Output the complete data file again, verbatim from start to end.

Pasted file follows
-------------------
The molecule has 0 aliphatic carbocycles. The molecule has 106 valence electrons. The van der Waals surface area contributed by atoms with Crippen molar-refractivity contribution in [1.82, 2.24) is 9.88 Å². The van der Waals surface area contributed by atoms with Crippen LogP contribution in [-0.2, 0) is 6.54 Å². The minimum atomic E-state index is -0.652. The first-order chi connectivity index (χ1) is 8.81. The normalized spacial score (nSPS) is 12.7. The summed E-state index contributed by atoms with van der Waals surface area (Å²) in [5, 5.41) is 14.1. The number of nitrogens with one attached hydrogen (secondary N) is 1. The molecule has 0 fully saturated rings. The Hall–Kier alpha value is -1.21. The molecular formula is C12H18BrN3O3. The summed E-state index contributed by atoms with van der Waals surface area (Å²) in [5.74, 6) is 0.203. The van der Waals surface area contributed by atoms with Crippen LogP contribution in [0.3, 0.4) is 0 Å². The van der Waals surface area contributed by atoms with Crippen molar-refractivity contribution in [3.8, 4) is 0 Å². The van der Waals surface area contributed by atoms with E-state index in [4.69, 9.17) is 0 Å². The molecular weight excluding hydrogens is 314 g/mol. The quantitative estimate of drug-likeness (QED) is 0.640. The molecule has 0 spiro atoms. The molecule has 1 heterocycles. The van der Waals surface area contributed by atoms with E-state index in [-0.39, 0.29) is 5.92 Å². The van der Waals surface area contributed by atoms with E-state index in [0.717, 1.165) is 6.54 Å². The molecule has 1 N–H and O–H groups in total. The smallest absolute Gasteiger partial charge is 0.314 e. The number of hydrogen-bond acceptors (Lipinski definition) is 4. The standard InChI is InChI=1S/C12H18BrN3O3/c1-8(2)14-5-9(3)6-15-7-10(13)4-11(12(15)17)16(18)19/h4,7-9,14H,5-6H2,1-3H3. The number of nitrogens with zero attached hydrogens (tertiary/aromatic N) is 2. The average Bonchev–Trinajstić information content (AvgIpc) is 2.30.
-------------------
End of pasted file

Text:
The molecule has 0 aliphatic carbocycles. The molecule has 106 valence electrons. The van der Waals surface area contributed by atoms with Crippen molar-refractivity contribution in [1.82, 2.24) is 9.88 Å². The van der Waals surface area contributed by atoms with Crippen LogP contribution in [-0.2, 0) is 6.54 Å². The minimum atomic E-state index is -0.652. The first-order chi connectivity index (χ1) is 8.81. The normalized spacial score (nSPS) is 12.7. The summed E-state index contributed by atoms with van der Waals surface area (Å²) in [5, 5.41) is 14.1. The number of nitrogens with one attached hydrogen (secondary N) is 1. The molecule has 0 fully saturated rings. The Hall–Kier alpha value is -1.21. The molecular formula is C12H18BrN3O3. The summed E-state index contributed by atoms with van der Waals surface area (Å²) in [5.74, 6) is 0.203. The van der Waals surface area contributed by atoms with Crippen LogP contribution in [0.3, 0.4) is 0 Å². The van der Waals surface area contributed by atoms with Crippen molar-refractivity contribution in [3.8, 4) is 0 Å². The van der Waals surface area contributed by atoms with E-state index in [4.69, 9.17) is 0 Å². The molecular weight excluding hydrogens is 314 g/mol. The quantitative estimate of drug-likeness (QED) is 0.640. The molecule has 0 spiro atoms. The molecule has 1 heterocycles. The van der Waals surface area contributed by atoms with E-state index in [-0.39, 0.29) is 5.92 Å². The van der Waals surface area contributed by atoms with E-state index in [0.717, 1.165) is 6.54 Å². The molecule has 1 N–H and O–H groups in total. The smallest absolute Gasteiger partial charge is 0.314 e. The number of hydrogen-bond acceptors (Lipinski definition) is 4. The standard InChI is InChI=1S/C12H18BrN3O3/c1-8(2)14-5-9(3)6-15-7-10(13)4-11(12(15)17)16(18)19/h4,7-9,14H,5-6H2,1-3H3. The number of nitrogens with zero attached hydrogens (tertiary/aromatic N) is 2. The average Bonchev–Trinajstić information content (AvgIpc) is 2.30.